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Why Good Communication Design is Integral to Sales

 

14 key areas (12 if you don’t manufacture or distribute), for a company to be successful are:

 

01) The Product(s) and/or Service(s)

 

02) Manufacturing

 

03) Distribution

 

04) Current Sales and Profit

 

05) Sales and Marketing Process

 

06) Market Proposition

 

07) Management Quality

 

08) Staff Commitment

 

09) Client Relationships

 

10) Quality of Sales Income

 

11) Cash Management

 

12) Product Design, Patents or Intellectual Property

 

13) Client Loyalty

 

14) Innovation

 

Of the 14 key areas in maximizing a company’s ability to sustain and grow itself, the ability to predict, reasonably accurately, and consistently, the amount and value of future sales is crucial to the health and well being of any company (and yours, if you’re responsible for delivering the results).

 

Why Sales & Marketing is so Important

So given that areas 1 - 4 are right, or nearly right, then it is down to the Sales and Marketing Process to deliver future results.

 

That’s pretty important, and why successful companies place such importance on marketing. It is, after all, what builds the sales pipeline to deliver the forecasted future sales.

 

If you’ve ever had to deliver a profitability forecast you’ll know how easy it is to massage the numbers on a spread sheet to work, and how difficult it is to deliver on those numbers. That makes the decision about ‘what the company says’, ‘who it says it to’, ‘when it says it’, and ‘how it says it’ of crucial importance, and that’s where good communication design can make the fundamental difference.

 

The Difference Good Communication Design Makes

Good graphic or advertising design might be about how something looks, good communication design is about far more. And it’s about starting work backwards in the communication process – with the end point: What response does the company reasonable expect to generate? Then it becomes possible to generate the elements of the equation –

 

1) What message is most likely to generate that response?

 

2) Who is most likely to give that response to that message?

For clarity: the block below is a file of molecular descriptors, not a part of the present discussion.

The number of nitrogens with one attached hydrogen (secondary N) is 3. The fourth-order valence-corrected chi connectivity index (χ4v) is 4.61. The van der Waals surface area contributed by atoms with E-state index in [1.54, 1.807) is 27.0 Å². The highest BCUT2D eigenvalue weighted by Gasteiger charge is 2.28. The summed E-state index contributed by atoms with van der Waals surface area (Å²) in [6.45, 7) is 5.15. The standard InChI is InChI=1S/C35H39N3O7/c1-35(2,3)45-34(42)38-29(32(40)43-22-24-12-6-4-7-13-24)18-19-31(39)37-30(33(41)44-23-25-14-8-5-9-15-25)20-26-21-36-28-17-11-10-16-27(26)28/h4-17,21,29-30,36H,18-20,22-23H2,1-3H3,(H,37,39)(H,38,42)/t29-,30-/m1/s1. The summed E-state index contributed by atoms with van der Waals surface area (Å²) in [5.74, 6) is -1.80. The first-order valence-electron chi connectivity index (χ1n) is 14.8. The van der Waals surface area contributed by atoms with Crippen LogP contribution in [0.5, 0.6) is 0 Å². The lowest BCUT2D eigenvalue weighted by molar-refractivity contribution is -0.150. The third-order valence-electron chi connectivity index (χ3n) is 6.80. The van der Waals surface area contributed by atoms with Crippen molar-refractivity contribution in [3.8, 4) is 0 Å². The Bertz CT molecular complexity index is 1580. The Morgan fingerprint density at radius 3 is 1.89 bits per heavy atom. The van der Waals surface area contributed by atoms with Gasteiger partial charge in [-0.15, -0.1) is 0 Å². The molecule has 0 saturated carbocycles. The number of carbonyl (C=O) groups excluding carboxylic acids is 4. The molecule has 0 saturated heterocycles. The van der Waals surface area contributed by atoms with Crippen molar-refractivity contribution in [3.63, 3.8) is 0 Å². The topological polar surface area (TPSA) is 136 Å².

3) Are there enough of them to make the process worthwhile?

 

4) How should it be told to create the highest possible response from that audience?

 

5) When should it be told?

 

6) How often it should be told to ensure the desired number of responses, while keeping the cost per lead within budget?

 

7) What are the most cost effective medium(s) that ensure the greatest reach?

 

8) What is the best response mechanism for each medium used?

 

9) What happens next when X%, Y% or Z% response is/is not generated?

 

10) Is it possible to track responses to validate the best message(s), told in the best way(s), to the best audience, at the best time(s), over the best medium(s)?

 

Yes it takes time, insightfulness, experience and skill and that costs money, but not as much as getting it wrong in the first place. It’s also a process, and a process is open to measure and refinement to qualify or improve it. It’s a checklist to tick off before the expense of running a campaign (even the most experienced pilots use one before they take-off). And it adds a certain logic to the often-illogical creative process. That’s something that the Board of Directors find far easier to understand and to pass a budget on.

 

Most importantly it can define the risk factor, the odds on the likelihood of success of a desired response. It’s as close as we get to a glimpse of the future.

 

COMMENTS

For a business, Marketing is the research, construction and execution of an ongoing plan with the goal of making potential customers fall in love with it and everything it has to offer. Good Communication Design creates the alluring image that its customers fall in love with -- and does its best to keep the romance alive. Sales is the process of turning that love into earnings.

Posted by Max Nomad

 

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